Cleaning Out The DVR, Again #2: The Other Wife (dir by Nick Lyon)

Tonight, after I watched the 18th season premiere of Big Brother (that’s right, I love reality TV almost as much as I love Italian horror films, almost being the word to remember), I continued to clean out the DVR by watching The Other Wife.

The Other Wife, which premiered on the Lifetime Movie Network on March 13th, is another thriller from our friends at The Asylum.  The film opens on a fairly suspenseful note, with Kate Jennings (Kimberly Hewes) preparing to take a shower when she heard someone walking around her house.  At first, she assumes that it’s her husband, Billy (George Stumpf).  However, she then gets a text from Billy informing her that he’s on his way.

And seriously, that is such a HOLY SHIT moment that it carries the first hour of the entire film.  Seriously, there is nothing scarier than suddenly realizing that you are not only not alone but that you have no idea who the other person is.  That’s the type of nightmare fuel that gives birth to grisly urban legends!

Kate looks around the house and suddenly spots a hulking, bald man (Nick Principe) searching Billy’s office.  Though Kate doesn’t know it, that bald man is named Ed Warwick and he’s very dangerous.  He chases her through the house until she can call the police and he leaves her so terrified that she doesn’t even notice that he somehow knows her first name.

When the police arrive, they accidentally arrest Billy and Ed escapes.  After getting things sorted out with the cops, Billy assures Kate that Ed was just a random burglar and that everything will be okay.  But, if that’s true, why does Kate come home the next day to discover that Billy has hung himself?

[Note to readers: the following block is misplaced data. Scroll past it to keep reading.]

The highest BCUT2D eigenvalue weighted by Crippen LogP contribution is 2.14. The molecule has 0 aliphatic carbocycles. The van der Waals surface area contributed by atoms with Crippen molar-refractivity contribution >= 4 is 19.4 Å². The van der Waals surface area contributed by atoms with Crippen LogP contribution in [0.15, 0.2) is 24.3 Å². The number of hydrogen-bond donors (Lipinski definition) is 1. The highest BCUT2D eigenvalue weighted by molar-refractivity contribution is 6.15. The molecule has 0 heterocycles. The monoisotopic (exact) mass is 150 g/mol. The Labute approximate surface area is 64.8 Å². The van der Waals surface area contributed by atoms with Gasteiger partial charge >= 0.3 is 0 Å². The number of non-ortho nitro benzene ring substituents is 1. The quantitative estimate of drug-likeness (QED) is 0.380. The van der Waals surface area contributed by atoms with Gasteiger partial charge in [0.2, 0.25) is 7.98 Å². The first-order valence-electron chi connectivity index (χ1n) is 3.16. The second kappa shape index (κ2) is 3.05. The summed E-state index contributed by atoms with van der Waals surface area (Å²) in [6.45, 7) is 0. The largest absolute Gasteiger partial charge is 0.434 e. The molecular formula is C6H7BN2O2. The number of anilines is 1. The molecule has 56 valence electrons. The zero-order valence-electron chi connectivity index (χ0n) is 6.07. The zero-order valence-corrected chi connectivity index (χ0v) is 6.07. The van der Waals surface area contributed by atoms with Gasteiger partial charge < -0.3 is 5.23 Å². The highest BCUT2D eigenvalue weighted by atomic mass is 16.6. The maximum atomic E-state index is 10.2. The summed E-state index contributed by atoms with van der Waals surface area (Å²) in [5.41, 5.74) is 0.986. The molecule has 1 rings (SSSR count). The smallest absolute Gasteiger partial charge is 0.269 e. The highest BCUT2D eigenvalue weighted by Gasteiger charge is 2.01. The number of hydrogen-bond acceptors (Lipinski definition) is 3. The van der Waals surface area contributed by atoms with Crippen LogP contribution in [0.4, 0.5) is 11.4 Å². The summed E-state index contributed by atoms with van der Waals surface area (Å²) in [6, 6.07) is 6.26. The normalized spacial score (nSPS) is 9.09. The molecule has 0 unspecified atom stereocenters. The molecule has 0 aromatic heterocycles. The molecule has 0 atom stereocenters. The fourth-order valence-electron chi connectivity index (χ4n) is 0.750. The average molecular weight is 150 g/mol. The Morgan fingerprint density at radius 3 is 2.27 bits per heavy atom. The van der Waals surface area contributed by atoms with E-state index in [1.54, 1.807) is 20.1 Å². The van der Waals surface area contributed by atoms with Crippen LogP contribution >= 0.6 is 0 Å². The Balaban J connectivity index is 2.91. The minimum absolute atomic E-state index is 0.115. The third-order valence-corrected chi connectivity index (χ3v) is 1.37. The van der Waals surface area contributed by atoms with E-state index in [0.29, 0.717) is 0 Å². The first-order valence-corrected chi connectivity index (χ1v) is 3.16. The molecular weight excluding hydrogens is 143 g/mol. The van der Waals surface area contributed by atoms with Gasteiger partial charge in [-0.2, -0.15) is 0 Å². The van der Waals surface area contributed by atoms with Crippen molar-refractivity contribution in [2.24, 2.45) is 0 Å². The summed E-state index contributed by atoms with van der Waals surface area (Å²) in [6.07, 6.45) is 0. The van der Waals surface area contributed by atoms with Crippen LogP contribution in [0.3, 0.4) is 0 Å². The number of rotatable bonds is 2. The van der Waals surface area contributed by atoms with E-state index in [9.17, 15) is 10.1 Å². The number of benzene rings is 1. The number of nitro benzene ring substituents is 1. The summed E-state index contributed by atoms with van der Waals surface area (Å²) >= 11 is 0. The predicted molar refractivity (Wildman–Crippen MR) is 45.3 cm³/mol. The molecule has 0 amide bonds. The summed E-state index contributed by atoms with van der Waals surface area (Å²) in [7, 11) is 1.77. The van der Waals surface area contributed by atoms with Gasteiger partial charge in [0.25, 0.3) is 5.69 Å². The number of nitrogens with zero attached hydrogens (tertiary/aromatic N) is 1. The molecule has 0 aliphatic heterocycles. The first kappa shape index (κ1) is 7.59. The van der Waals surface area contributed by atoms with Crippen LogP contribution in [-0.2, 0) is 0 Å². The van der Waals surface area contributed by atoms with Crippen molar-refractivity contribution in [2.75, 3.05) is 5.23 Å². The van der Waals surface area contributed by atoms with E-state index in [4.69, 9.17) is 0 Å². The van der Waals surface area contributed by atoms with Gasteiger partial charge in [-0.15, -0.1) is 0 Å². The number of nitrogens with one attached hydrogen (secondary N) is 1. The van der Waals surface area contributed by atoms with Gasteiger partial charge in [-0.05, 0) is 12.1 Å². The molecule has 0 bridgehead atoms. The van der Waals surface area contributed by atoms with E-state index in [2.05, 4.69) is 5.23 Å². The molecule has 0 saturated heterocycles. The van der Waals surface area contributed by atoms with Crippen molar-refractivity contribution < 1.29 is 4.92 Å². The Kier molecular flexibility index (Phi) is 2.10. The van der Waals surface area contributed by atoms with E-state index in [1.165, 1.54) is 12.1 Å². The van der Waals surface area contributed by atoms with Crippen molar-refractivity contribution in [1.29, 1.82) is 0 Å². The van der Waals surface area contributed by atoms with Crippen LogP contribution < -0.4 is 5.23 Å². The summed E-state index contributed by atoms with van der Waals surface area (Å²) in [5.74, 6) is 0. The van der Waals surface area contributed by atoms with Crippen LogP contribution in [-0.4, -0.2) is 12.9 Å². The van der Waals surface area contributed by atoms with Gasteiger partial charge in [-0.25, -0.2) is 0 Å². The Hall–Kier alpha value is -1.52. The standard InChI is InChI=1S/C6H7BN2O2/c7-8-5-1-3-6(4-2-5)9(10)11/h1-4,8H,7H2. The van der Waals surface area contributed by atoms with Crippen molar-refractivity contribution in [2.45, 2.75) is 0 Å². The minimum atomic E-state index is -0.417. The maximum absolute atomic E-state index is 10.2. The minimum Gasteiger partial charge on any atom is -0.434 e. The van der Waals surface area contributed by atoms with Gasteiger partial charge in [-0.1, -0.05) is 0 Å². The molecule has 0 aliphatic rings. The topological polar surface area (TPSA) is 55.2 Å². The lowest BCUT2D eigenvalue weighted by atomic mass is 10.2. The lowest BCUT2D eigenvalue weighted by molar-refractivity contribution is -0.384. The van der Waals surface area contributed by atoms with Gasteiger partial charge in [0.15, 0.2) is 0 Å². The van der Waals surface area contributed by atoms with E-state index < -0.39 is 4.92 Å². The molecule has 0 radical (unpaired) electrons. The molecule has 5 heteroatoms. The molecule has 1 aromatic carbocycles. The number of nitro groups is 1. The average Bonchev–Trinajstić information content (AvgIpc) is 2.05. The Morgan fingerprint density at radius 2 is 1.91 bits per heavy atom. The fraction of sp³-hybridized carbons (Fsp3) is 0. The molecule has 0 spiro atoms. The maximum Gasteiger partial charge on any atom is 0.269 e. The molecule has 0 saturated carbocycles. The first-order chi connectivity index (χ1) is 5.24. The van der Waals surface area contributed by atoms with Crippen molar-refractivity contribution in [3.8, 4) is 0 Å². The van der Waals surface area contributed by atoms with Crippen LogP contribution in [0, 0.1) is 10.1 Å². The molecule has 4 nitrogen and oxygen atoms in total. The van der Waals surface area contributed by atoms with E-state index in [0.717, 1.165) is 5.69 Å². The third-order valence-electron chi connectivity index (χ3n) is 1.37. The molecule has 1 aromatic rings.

With her husband dead, Kate’s seemingly perfect life falls apart.  She discovers that Billy was in debt when he died and her credit has been destroyed.  Even worse, she discovers that Billy was apparently seeing a woman named Deb (Tonya Key).

In many ways, Deb is Kate’s exact opposite.  Kate is polite and refined.  Deb is the type who will stand outside and scream at a delivery driver.  Kate has been unable to get pregnant.  Deb is pregnant.  In fact, it would seem that the only thing that Deb and Kate have in common is that they were both married to Billy.

That’s right — Billy was a bigamist!  He was also a bigamist who owed a lot of money to the mob.  The mob has hired Ed to get their money.  Ed delivers an ultimatum to both Billy’s wives.  If he doesn’t get the money that Billy owed, Ed will murder Deb and frame Kate.  From totally different world and linked only by their husband’s treachery, Deb and Kate will have to work together to get out of this mess.

There’s a great moment in The Other Wife where a police detective is talking to Deb and Kate.  “Mrs. Jennings,” the detective said.  Both Deb and Kate looked up at the same time and say, “yes?”  In many ways, that scene epitomizes The Other Wife.  Despite the announcement, during the opening credits, that what we’re watching is based on a true story, The Other Wife is not a movie that is meant to be taken all that seriously.  The Other Wife is silly entertainment in the style of most Asylum films, featuring a likable cast and an enjoyably melodramatic storyline.  Tonya Key especially seems to be having fun in the role of the outspoken Deb.  That said, the real star of the film is Nick Principe, who is thoroughly menacing as the psycho hit man.